Exploring the true meaning of yoga’s gifts to the West - Hamsa: The Hand of Protection The Hamsa symbol has become a popular good luck charm worldwide. We often see it displayed as artwork, decorative wall hangings or more commonly worn as jewellery. Yet it has different meanings across various cultures - the common thread…

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Hidden treasures of the East - The Tree of Life

Hidden Treasures of the East

Exploring the true meaning of yoga’s gifts to the West - Hamsa: The Hand of Protection

The Hamsa symbol has become a popular good luck charm worldwide. We often see it displayed as artwork, decorative wall hangings or more commonly worn as jewellery. Yet it has different meanings across various cultures - the common thread is that it is a protective symbol bringing luck, health, happiness and good fortune; warding off evil and negative energies.

Symbolism
The Hamsa is one of the oldest symbols with a history that pre-dates many faiths. It is widely known as an ancient Middle Eastern amulet symbolising the ‘Hand of The Divine’; legends say the Hamsa was used as a protective symbol for ancient Middle Eastern goddesses.

Its symbology has a variety of interpretations across all cultures; known by many names, The Hamsa Hand, The Hand of Miriam, The Hand of Fatima or Khamsa, The Hand of Mother Mary, or The Hand of Shakti.

Each representing the element of femininity associated with the divine female, offering protection from misfortune. Whatever the faith, the common theme weaving through is the Hamsa is believed to have extraordinary characteristics that protects against negative energies.

Meaning
Shaped either like a regular hand or with two symmetrical thumbs (the latter being the most common style), if the hand faces upwards it is known as a powerful sign of protection against evil, insecurities and negativity of others and your own damaging thought patterns. The fingers may be spread apart to resist evil.

If the hand faces downwards with closed fingers it is known to attract abundant universal energy and inviting good luck into your life, answering your prayers and manifestations. The Hamsa will often contain an eye symbol, which is a powerful talisman to ward off what’s known as ‘the evil eye’. That glare which clearly states that one intends for something bad to happen, usually out of jealousy or malice. In most cultures that primal fear is powerful enough to bring about actual disaster - the total of all destructive energies that come from negative emotions in the world. When worn, the Hamsa will intercept that negativity away without it causing any harm.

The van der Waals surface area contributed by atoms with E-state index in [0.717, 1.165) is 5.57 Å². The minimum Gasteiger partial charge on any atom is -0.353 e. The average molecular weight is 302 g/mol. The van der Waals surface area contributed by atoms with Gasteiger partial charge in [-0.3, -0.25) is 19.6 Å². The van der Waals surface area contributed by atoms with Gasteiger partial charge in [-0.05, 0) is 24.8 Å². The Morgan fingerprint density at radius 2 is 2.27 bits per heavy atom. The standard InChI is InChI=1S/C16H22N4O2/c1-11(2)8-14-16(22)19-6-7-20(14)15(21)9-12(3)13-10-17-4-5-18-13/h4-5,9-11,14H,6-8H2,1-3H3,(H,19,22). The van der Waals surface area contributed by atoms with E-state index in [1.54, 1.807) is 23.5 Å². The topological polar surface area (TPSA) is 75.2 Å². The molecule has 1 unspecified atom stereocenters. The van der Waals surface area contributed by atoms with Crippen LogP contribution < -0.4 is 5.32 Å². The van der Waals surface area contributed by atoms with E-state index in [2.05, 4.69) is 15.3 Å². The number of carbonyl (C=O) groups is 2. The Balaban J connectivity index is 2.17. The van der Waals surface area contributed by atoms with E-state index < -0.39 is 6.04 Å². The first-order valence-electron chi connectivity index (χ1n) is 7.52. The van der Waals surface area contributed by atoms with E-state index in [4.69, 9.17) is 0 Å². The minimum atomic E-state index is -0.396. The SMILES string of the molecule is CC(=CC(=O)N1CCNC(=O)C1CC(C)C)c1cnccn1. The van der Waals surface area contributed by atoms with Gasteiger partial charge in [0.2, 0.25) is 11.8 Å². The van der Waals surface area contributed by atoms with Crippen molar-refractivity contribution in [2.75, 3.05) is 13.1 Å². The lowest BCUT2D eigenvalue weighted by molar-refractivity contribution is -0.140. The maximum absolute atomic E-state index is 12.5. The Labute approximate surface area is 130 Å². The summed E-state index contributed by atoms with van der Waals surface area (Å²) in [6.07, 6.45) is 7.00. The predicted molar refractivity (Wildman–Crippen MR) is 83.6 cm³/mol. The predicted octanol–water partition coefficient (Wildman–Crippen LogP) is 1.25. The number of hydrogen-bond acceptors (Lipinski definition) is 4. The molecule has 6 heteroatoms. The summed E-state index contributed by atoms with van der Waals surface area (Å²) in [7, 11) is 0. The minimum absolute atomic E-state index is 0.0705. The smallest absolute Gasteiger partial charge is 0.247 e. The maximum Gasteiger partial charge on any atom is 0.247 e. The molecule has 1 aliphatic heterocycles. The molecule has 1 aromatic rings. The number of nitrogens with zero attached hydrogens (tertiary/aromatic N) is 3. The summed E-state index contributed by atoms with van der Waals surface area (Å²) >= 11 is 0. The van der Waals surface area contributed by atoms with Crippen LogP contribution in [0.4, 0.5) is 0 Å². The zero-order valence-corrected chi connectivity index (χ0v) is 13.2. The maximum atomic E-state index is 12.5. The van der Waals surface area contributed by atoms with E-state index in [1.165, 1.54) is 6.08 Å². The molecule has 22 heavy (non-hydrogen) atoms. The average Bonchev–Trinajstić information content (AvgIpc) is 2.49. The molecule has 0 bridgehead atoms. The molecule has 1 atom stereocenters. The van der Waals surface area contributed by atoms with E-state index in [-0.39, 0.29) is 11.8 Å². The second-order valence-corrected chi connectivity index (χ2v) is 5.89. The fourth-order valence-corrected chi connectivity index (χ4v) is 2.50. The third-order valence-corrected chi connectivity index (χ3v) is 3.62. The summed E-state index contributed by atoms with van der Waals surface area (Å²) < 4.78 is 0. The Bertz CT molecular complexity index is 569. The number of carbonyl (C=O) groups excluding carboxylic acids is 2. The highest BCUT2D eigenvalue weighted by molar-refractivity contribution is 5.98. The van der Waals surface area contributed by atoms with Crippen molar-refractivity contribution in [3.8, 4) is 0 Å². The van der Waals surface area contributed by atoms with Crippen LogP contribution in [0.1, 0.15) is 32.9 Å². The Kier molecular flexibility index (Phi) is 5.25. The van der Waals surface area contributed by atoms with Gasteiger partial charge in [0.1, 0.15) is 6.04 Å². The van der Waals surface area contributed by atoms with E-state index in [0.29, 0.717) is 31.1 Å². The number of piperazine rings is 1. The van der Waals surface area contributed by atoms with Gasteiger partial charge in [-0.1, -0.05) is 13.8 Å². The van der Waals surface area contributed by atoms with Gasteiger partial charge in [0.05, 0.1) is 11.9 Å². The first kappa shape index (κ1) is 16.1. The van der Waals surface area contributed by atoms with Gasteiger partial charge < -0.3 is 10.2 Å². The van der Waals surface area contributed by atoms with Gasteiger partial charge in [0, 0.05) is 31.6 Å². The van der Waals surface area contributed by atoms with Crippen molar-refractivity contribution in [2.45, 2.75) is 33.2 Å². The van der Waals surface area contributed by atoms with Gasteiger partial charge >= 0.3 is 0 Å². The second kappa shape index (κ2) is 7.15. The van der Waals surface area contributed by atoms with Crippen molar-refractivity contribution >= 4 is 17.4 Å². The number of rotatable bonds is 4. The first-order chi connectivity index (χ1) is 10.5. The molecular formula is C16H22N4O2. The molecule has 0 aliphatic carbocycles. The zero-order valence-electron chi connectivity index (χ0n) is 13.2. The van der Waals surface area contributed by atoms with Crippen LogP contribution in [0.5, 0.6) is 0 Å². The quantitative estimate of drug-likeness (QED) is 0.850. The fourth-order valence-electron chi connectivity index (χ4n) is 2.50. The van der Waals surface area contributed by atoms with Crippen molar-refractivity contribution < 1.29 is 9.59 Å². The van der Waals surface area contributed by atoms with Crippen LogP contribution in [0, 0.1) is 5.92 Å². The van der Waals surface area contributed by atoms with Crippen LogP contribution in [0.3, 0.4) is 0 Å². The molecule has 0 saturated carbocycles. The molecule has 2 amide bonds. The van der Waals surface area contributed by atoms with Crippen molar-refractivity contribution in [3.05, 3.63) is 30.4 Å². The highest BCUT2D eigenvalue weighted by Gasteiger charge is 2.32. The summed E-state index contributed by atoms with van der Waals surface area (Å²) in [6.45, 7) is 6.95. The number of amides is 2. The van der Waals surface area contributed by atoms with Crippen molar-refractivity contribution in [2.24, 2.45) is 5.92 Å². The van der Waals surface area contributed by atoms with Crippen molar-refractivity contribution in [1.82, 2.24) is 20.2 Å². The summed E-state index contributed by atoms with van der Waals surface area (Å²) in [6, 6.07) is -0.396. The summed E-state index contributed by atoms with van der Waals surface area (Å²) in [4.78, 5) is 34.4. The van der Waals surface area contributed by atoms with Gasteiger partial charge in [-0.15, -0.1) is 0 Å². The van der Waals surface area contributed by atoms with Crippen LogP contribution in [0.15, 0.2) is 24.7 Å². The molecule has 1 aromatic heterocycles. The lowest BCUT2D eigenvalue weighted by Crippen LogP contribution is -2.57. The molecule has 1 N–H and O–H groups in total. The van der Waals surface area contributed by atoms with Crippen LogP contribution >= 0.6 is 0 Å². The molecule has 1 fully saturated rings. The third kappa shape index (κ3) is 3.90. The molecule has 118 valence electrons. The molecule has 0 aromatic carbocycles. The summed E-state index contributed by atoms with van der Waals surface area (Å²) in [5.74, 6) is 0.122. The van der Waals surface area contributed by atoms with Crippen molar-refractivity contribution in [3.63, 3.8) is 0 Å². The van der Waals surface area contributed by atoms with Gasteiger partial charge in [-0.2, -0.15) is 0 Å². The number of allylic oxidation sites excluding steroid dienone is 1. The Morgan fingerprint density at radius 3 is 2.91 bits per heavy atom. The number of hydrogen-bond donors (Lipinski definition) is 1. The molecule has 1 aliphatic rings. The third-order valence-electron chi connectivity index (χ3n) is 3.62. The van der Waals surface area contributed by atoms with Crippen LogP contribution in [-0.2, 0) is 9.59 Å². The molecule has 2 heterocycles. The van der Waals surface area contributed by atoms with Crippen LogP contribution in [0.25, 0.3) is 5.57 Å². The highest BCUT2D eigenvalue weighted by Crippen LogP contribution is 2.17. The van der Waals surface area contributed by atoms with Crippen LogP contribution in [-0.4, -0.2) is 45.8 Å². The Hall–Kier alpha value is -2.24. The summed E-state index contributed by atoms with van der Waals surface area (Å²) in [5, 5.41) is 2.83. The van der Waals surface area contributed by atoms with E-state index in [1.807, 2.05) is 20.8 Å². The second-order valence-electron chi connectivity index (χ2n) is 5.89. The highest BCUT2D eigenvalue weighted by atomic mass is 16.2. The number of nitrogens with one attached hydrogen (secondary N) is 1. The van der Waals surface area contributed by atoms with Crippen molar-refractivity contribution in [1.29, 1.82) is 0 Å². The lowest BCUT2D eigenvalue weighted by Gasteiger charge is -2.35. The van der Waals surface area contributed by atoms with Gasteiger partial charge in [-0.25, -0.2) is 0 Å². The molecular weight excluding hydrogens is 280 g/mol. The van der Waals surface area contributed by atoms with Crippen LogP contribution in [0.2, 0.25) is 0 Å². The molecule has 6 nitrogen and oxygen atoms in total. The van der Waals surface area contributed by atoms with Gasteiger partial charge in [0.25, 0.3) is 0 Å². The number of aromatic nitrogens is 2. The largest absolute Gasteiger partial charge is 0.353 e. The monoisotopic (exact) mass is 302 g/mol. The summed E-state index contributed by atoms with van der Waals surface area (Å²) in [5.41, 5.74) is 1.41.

The elements and chakras
In the world of yoga and meditation, the Hamsa is symbolised as the interplay of the seven chakras, the energy flow in the body, the five senses, the elements and the mudras (hand gestures) that affect them. Each finger having its own distinct energy:
Thumb: Fire element: solar plexus chakra
Forefinger: Air element: heart chakra
Middle Finger: Ethereal element: throat chakra
Ring Finger: Earth element: base chakra
Baby Finger: Water element: sacral chakra

These energies can be combined to change the flow of energy in the body and heal psychological and physical ailments. With origins in the East, a powerful and protective symbol of hope and peace in the modern world.

The Hamsa Prayer
Let no sadness come to this heart
Let no trouble come to these arms
Let no conflict come to these eyes
Let my soul be filled with the blessings of joy and peace.

By Sonal Thakrar (kleem.co.uk)

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Exploring the true meaning of yoga’s gifts to the West - Hamsa: The Hand of Protection The Hamsa symbol has become a popular good luck charm worldwide. We often see it displayed as artwork, decorative wall hangings or more commonly worn as jewellery. Yet it has different meanings across various cultures - the common thread…

You are unauthorized to view this page.

Exploring the true meaning of yoga’s gifts to the West - Hamsa: The Hand of Protection The Hamsa symbol has become a popular good luck charm worldwide. We often see it displayed as artwork, decorative wall hangings or more commonly worn as jewellery. Yet it has different meanings across various cultures - the common thread…

You are unauthorized to view this page.